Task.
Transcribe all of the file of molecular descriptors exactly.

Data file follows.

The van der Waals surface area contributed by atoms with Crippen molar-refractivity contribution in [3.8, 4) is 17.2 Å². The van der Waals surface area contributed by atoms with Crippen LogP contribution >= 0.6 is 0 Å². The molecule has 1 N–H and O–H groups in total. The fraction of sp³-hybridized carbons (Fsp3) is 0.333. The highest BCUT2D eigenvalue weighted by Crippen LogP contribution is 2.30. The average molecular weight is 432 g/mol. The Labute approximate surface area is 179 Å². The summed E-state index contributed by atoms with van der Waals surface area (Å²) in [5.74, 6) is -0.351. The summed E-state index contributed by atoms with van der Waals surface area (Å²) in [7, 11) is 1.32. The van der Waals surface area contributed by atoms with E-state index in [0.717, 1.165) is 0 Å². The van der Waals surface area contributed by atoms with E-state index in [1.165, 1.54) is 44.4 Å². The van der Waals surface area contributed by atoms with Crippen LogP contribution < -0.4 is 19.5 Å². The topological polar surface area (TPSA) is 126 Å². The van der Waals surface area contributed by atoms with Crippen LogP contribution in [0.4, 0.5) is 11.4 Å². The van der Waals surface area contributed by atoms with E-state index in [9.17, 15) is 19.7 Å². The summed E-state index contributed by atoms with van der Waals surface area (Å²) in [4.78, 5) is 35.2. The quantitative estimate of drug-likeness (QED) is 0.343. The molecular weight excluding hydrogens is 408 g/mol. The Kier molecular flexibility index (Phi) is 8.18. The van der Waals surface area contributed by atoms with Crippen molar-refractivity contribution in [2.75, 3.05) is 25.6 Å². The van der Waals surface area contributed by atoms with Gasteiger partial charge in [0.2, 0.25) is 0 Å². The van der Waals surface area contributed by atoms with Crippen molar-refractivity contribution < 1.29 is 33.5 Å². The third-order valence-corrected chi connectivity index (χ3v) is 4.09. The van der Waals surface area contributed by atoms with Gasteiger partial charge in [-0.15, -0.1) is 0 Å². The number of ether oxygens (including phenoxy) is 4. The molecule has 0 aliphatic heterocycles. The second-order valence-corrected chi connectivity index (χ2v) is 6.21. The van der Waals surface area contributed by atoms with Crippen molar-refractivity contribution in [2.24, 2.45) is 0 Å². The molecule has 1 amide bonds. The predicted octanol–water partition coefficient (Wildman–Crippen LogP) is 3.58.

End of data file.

The van der Waals surface area contributed by atoms with Crippen molar-refractivity contribution in [3.8, 4) is 17.2 Å². The van der Waals surface area contributed by atoms with Crippen LogP contribution >= 0.6 is 0 Å². The molecule has 1 N–H and O–H groups in total. The fraction of sp³-hybridized carbons (Fsp3) is 0.333. The highest BCUT2D eigenvalue weighted by Crippen LogP contribution is 2.30. The average molecular weight is 432 g/mol. The Labute approximate surface area is 179 Å². The summed E-state index contributed by atoms with van der Waals surface area (Å²) in [5.74, 6) is -0.351. The summed E-state index contributed by atoms with van der Waals surface area (Å²) in [7, 11) is 1.32. The van der Waals surface area contributed by atoms with E-state index in [0.717, 1.165) is 0 Å². The van der Waals surface area contributed by atoms with E-state index in [1.165, 1.54) is 44.4 Å². The van der Waals surface area contributed by atoms with Crippen LogP contribution < -0.4 is 19.5 Å². The topological polar surface area (TPSA) is 126 Å². The van der Waals surface area contributed by atoms with Crippen LogP contribution in [0.4, 0.5) is 11.4 Å². The van der Waals surface area contributed by atoms with E-state index in [9.17, 15) is 19.7 Å². The summed E-state index contributed by atoms with van der Waals surface area (Å²) in [4.78, 5) is 35.2. The quantitative estimate of drug-likeness (QED) is 0.343. The molecular weight excluding hydrogens is 408 g/mol. The Kier molecular flexibility index (Phi) is 8.18. The van der Waals surface area contributed by atoms with Crippen molar-refractivity contribution in [2.75, 3.05) is 25.6 Å². The van der Waals surface area contributed by atoms with Gasteiger partial charge in [0.2, 0.25) is 0 Å². The van der Waals surface area contributed by atoms with Crippen molar-refractivity contribution < 1.29 is 33.5 Å². The third-order valence-corrected chi connectivity index (χ3v) is 4.09. The van der Waals surface area contributed by atoms with Gasteiger partial charge in [-0.15, -0.1) is 0 Å². The number of ether oxygens (including phenoxy) is 4. The molecule has 0 aliphatic heterocycles. The second-order valence-corrected chi connectivity index (χ2v) is 6.21. The van der Waals surface area contributed by atoms with Crippen molar-refractivity contribution in [2.24, 2.45) is 0 Å². The molecule has 1 amide bonds. The predicted octanol–water partition coefficient (Wildman–Crippen LogP) is 3.58.